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Production
Introduction | video | sound | lighting

Getting good shots doesn't always come easy. You need to frame the shot, make sure the focus is correct, make sure the exposure is correct and make sure the shot is steady. Here are some general ideas and tips for your next shoot.

Framing the Shot

             
             
             
             
             

A common mistake for many beginners is to place the subjects head directly in the middle of the picture. This is very displeasing to the eye because you have just left half the picture with empty space. Instead think of the picture having a 5 x 7 grid. Then watch your favorite television shows and see how the people fit in on the grid. TV shows aren't necessarily the ultimate "framers," but it is a good place to start. Take notes and practice, practice, practice!

Focusing

Every DV video camera is equipped with auto focus. However, auto focus is not "auto-perfect." Many times auto focus will constantly readjust itself depending on what is going on in the shot. It could be a lighting change, or a moving object that could change the focus. To assure your focus is steady, it is best to turn off the auto focus whenever possible. After turning off auto-focus you need to manually focus. Use a technique called "Rack Focusing." To Rack Focus, zoom in on the object as close as possible, turn off auto focus, then manually set the focus. When the camera is zoomed in, the depth of field is reduced, allowing you to have a better idea of what is in focus. As you zoom out, you will find that your object stays in focus as long as neither the object you are shooting nor the camera move.

If you know that the distance between the camera and the objects you are shooting will be moving, it is best to zoom out as far as the shot will allow. This ensures that you will have the largest depth of field possible, allowing your objects to appear less blurry.

How to Make the Shot Steadier

Get a tripod. Tripods are generally the first place to start making your shot steady. Putting your camera on a tripod allows you to not think about the camera and start thinking about the shot. But tripods are not just great way to get stationary shots, they are also good for movement. Attach a tripod to the camera for moving handheld shots. The extra weight will help steady the shot because more force will be required to change the direction of the momentum of the camera allowing your camera to be steadier.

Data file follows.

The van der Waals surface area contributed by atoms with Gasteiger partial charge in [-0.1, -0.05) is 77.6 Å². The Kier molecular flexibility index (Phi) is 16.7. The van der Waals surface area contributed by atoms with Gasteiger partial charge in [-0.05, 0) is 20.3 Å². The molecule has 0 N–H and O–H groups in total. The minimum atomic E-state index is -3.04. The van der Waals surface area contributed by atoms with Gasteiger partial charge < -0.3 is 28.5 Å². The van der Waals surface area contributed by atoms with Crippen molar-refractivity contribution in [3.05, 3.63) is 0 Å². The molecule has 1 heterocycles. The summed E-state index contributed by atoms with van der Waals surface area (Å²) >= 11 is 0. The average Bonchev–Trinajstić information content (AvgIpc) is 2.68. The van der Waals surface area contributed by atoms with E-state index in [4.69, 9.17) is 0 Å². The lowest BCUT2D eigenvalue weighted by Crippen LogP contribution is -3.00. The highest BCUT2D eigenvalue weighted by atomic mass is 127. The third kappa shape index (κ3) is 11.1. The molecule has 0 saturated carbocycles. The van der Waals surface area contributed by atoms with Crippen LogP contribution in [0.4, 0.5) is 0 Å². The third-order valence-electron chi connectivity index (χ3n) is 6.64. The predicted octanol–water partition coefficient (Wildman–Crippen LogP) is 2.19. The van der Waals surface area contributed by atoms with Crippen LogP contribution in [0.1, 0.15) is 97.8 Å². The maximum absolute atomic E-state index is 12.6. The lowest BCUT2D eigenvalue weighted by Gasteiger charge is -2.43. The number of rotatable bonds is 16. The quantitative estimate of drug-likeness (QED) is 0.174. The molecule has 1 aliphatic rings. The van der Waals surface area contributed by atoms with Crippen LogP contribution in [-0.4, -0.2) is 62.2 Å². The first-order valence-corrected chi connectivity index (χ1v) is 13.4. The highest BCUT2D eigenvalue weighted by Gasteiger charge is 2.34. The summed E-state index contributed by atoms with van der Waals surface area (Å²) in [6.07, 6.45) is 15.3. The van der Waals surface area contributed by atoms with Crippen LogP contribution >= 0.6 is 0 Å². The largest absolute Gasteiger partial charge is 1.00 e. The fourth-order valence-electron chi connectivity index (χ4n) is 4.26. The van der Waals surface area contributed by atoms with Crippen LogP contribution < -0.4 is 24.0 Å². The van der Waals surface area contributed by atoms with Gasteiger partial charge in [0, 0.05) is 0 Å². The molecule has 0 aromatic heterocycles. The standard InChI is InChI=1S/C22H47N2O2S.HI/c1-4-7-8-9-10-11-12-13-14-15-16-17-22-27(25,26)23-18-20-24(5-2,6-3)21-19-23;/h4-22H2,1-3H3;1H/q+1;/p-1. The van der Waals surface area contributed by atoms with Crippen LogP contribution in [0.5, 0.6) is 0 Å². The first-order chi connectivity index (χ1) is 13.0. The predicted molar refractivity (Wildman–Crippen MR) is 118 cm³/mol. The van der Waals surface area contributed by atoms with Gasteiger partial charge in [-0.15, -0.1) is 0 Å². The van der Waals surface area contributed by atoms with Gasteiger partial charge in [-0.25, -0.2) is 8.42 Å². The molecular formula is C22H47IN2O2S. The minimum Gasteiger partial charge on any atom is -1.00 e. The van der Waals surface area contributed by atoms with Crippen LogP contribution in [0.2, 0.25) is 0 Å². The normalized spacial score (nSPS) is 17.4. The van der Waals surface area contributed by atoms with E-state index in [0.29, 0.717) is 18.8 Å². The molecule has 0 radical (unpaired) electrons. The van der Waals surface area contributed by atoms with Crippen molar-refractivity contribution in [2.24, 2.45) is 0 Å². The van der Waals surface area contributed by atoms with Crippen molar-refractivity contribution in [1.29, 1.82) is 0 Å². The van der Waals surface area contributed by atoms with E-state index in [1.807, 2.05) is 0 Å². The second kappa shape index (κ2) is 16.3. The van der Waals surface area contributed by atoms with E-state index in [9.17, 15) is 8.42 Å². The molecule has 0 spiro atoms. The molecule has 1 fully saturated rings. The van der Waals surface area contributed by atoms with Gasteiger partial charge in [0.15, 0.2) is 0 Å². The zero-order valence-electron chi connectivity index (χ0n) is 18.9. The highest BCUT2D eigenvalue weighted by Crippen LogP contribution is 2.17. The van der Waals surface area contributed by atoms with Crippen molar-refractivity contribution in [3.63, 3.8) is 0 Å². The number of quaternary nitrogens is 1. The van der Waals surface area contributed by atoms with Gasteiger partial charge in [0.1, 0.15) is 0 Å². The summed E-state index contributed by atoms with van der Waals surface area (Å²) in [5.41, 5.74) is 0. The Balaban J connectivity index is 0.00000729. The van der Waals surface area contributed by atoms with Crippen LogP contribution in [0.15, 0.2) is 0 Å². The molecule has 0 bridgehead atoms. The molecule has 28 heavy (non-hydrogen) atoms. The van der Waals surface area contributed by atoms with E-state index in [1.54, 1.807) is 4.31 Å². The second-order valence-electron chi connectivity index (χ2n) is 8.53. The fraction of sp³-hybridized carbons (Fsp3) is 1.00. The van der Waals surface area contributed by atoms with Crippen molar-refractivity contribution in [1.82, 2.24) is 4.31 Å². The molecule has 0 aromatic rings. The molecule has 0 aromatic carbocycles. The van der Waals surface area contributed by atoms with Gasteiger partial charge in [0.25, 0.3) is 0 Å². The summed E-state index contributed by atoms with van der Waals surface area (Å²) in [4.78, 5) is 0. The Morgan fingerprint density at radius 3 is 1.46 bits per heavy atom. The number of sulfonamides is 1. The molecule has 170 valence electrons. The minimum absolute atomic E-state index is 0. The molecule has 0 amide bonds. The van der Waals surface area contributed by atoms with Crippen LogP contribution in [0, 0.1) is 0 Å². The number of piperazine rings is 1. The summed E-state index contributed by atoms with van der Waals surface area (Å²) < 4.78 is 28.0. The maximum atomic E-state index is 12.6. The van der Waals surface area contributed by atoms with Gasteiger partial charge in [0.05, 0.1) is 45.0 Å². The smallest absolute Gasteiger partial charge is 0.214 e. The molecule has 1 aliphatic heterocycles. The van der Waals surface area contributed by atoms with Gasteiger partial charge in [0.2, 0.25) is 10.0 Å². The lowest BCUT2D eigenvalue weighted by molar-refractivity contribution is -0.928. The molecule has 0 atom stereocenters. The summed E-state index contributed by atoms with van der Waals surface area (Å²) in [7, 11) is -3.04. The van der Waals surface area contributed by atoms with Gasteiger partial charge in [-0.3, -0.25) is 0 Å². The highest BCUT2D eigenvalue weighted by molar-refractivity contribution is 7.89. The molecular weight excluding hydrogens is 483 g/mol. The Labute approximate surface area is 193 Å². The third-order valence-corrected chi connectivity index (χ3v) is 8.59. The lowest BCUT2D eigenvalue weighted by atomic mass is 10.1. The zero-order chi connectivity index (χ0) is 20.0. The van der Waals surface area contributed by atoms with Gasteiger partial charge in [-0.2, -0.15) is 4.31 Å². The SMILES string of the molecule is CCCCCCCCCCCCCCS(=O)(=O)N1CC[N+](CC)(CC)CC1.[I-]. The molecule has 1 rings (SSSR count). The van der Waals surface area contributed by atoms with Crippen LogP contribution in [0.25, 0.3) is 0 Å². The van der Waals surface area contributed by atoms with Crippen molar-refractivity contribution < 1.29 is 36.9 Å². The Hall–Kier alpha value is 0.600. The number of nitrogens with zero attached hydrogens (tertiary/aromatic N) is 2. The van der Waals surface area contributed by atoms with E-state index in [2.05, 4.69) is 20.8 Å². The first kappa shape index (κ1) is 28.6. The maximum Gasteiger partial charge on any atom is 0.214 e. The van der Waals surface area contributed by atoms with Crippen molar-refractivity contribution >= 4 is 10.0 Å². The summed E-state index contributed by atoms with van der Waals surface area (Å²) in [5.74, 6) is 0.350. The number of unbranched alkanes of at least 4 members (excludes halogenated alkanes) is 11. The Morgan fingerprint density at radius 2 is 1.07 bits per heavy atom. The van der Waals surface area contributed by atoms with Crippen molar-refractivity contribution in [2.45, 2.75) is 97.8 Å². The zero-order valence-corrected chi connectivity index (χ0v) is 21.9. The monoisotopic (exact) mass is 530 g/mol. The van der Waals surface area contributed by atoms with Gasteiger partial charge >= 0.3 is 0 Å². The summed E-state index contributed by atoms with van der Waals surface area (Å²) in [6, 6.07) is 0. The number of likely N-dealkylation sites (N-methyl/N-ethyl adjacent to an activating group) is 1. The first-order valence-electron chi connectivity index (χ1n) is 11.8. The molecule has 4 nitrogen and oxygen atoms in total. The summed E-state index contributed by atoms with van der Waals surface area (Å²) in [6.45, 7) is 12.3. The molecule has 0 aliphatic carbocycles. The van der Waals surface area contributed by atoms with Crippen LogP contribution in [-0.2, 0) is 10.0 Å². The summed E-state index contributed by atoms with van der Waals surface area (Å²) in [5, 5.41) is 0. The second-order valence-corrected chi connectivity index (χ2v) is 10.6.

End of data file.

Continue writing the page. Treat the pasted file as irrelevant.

Almost all DV video cameras have a flip out LCD screen. While using the flip out LCD screen greatly reduces the life of your battery, it can greatly increase the steadiness of your shot. With the screen flipped out, you are afforded the ability to hold the camera closer to your mid section. At this position you have much more strength than holding the camera up at eye level.

Another trick to making a shot steady is to lean on some object, like a wall, a car, or a tree. The added support will show in your steadier shot.

Try to avoid walking during a shot. If it is necessary for the camera to move during a shot, try to find a way to roll the camera or yourself. Try sitting in a wheel chair and getting a friend to push. The shot will become smoother and lack the bouncing motion you get when walking with the camera.

Go Easy on the Zooms

Zooming in and out can make an audience feel dizzy. As a general rule, zoom in only one direction per shot. Your audience will thank you for it.

Buy Good Equipment

Not all DV video cameras were built equally, and because of this, the quality can change dramatically from camera to camera. Here are some technical factors that can change the quality of the image.

Size of the CCD matters
The Charged Coupled Device(CCD) is the piece of electronics inside a camera that translates the wave of light into electronic signals. As a general rule, a larger CCD, will be able to have greater color depth, and will have a better signal to noise ratio.(making the picture will apear less fuzzy in low light situations)

Active Pixel Elements on the CCD
The higher number of Active Pixel Elements on the CCD, the greater level of resolution the camera will be able to deliver.

Number of CCD's
Many higher end DV video cameras will have 3 CCD's. Each CCD is assigned to record a specific color: red, green or blue. Doing so, gives greater color separation to deliver a sharper, more vibrant picture.

Not all video cameras are built the same. Start with the right equipment because the video can only get shittier.

next >> Add the second dimension with sound.

Introduction | video | sound | lighting

 

 

 

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